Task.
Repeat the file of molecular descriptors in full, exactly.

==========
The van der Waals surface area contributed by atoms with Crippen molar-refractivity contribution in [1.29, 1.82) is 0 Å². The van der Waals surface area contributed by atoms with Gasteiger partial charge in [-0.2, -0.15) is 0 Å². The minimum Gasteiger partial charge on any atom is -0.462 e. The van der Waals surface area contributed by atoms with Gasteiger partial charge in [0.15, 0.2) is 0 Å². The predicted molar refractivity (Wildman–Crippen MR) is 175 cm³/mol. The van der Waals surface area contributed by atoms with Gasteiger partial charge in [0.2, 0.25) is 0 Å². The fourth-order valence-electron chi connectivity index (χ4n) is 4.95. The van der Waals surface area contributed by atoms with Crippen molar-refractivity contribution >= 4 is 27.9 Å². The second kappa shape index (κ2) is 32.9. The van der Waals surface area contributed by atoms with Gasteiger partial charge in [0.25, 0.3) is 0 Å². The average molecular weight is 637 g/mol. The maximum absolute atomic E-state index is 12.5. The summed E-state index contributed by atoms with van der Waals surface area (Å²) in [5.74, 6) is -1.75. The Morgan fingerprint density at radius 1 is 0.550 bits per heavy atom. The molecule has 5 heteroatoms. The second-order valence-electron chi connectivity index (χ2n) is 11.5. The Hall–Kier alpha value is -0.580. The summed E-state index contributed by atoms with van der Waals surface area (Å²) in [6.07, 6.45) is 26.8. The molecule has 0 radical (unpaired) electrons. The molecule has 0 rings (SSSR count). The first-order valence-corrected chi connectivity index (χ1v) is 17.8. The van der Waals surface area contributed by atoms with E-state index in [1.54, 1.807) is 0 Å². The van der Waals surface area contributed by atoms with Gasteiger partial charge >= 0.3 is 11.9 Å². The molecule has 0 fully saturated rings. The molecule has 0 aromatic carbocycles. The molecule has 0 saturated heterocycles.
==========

The van der Waals surface area contributed by atoms with Crippen molar-refractivity contribution in [1.29, 1.82) is 0 Å². The van der Waals surface area contributed by atoms with Gasteiger partial charge in [-0.2, -0.15) is 0 Å². The minimum Gasteiger partial charge on any atom is -0.462 e. The van der Waals surface area contributed by atoms with Gasteiger partial charge in [0.15, 0.2) is 0 Å². The predicted molar refractivity (Wildman–Crippen MR) is 175 cm³/mol. The van der Waals surface area contributed by atoms with Gasteiger partial charge in [0.2, 0.25) is 0 Å². The fourth-order valence-electron chi connectivity index (χ4n) is 4.95. The van der Waals surface area contributed by atoms with Crippen molar-refractivity contribution >= 4 is 27.9 Å². The second kappa shape index (κ2) is 32.9. The van der Waals surface area contributed by atoms with Gasteiger partial charge in [0.25, 0.3) is 0 Å². The average molecular weight is 637 g/mol. The maximum absolute atomic E-state index is 12.5. The summed E-state index contributed by atoms with van der Waals surface area (Å²) in [5.74, 6) is -1.75. The Morgan fingerprint density at radius 1 is 0.550 bits per heavy atom. The molecule has 5 heteroatoms. The second-order valence-electron chi connectivity index (χ2n) is 11.5. The Hall–Kier alpha value is -0.580. The summed E-state index contributed by atoms with van der Waals surface area (Å²) in [6.07, 6.45) is 26.8. The molecule has 0 radical (unpaired) electrons. The molecule has 0 rings (SSSR count). The first-order valence-corrected chi connectivity index (χ1v) is 17.8. The van der Waals surface area contributed by atoms with E-state index in [1.54, 1.807) is 0 Å². The van der Waals surface area contributed by atoms with Gasteiger partial charge >= 0.3 is 11.9 Å². The molecule has 0 fully saturated rings. The molecule has 0 aromatic carbocycles. The molecule has 0 saturated heterocycles.